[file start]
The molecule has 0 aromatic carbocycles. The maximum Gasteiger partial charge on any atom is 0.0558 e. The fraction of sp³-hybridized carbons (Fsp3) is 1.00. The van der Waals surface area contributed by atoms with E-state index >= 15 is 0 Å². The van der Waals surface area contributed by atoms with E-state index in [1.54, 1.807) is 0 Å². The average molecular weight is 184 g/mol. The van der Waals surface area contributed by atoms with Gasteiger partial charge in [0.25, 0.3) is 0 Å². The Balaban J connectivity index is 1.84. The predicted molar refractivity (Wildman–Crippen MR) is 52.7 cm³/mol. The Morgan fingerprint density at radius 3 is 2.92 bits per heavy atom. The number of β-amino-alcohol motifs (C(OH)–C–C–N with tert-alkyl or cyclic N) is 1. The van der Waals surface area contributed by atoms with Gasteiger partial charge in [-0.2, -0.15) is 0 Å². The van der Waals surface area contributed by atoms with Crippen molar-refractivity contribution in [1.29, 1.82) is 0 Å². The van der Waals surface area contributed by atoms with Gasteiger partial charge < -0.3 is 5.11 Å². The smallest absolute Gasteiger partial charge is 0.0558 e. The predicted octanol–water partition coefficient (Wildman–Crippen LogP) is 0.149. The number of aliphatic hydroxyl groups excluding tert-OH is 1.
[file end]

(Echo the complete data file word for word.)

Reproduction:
The molecule has 0 aromatic carbocycles. The maximum Gasteiger partial charge on any atom is 0.0558 e. The fraction of sp³-hybridized carbons (Fsp3) is 1.00. The van der Waals surface area contributed by atoms with E-state index >= 15 is 0 Å². The van der Waals surface area contributed by atoms with E-state index in [1.54, 1.807) is 0 Å². The average molecular weight is 184 g/mol. The van der Waals surface area contributed by atoms with Gasteiger partial charge in [0.25, 0.3) is 0 Å². The Balaban J connectivity index is 1.84. The predicted molar refractivity (Wildman–Crippen MR) is 52.7 cm³/mol. The Morgan fingerprint density at radius 3 is 2.92 bits per heavy atom. The number of β-amino-alcohol motifs (C(OH)–C–C–N with tert-alkyl or cyclic N) is 1. The van der Waals surface area contributed by atoms with Gasteiger partial charge in [-0.2, -0.15) is 0 Å². The van der Waals surface area contributed by atoms with Crippen molar-refractivity contribution in [1.29, 1.82) is 0 Å². The van der Waals surface area contributed by atoms with Gasteiger partial charge < -0.3 is 5.11 Å². The smallest absolute Gasteiger partial charge is 0.0558 e. The predicted octanol–water partition coefficient (Wildman–Crippen LogP) is 0.149. The number of aliphatic hydroxyl groups excluding tert-OH is 1.